DALLAS – Catholic Health Initiatives' A-minus rating is on the watch list for a possible downgrade from S&P Global Ratings.
CHI, one of the nation's largest nonprofit health-care providers, has seen its ratings fall in the past two years amid a rapidly changing health-care landscape.
Earlier this year, S&P downgraded CHI one notch to A-minus with a negative outlook on persistent and large operating losses, and what analysts considered to be weak maximum annual debt service coverage.
S&P's rating watch comes as CHI is considering a possible merger with Dignity Health, which operates primarily in California and Arizona.
"The CreditWatch placement reflects our receipt of CHI's fiscal year-end statements and commentary, which combined with other non-financial factors is reflective of continued on-going financial and operational problems," said S&P Global Ratings analyst Martin Arrick. "While some progress has been made on CHI's improvement plan, some slippage is also evident."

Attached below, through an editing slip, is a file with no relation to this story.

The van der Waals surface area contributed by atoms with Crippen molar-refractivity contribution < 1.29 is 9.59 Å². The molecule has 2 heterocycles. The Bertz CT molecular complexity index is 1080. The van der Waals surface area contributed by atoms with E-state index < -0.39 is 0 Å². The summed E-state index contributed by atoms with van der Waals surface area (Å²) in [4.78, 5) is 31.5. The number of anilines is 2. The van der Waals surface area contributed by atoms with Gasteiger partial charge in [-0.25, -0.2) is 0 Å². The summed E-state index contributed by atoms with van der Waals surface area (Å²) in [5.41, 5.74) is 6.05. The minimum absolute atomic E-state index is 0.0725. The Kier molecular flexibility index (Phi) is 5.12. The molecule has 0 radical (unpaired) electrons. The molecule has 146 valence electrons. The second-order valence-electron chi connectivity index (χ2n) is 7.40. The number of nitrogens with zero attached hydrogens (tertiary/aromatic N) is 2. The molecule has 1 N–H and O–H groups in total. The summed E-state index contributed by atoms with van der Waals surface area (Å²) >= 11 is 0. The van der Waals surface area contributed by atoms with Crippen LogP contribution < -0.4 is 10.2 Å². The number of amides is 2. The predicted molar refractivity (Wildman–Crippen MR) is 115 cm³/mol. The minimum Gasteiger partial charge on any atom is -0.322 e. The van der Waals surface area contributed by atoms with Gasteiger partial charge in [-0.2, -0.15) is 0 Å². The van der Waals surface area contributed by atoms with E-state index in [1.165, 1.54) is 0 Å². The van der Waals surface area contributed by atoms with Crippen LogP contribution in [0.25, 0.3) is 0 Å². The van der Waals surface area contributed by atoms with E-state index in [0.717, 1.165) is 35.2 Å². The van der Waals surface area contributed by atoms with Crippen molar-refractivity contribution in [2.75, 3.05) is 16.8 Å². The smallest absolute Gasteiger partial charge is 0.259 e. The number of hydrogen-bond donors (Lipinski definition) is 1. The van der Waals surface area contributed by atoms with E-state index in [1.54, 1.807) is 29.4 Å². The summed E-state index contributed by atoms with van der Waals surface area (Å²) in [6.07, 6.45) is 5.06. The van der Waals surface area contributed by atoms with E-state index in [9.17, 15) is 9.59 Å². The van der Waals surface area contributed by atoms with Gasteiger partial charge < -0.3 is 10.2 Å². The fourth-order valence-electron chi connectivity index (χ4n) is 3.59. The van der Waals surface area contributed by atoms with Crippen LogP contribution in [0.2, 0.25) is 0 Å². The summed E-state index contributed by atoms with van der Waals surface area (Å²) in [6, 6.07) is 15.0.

Arrick said analysts expect to meet with CHI management over the next 90 days to discuss the 2016 financial results and prospects for some kind of alignment with Dignity.
"We believe a downgrade into the BBB category is possible," Arrick said.
Arrick said the previous downgrade reflected a "meaningful drop" in unrestricted cash and investments as of Dec. 31, 2015, to "levels that were only adequate for an 'A-minus' rating," because they were well below comparable medians.
In related actions, S&P also placed its A-minus long-term rating on Brazos County, Texas Health Facilities Development Corp. debt on negative watch. The conduit issued bonds for Franciscan Health's obligated group.
Also on the watch list are Longmont, Colo. United Hospital's 2006 A and B hospital revenue bonds, currently rated BBB-plus.
Bonds for the Louisville, Ky. Medical Center laundry and water and steam plant, rated A-minus, were also added to the watch list.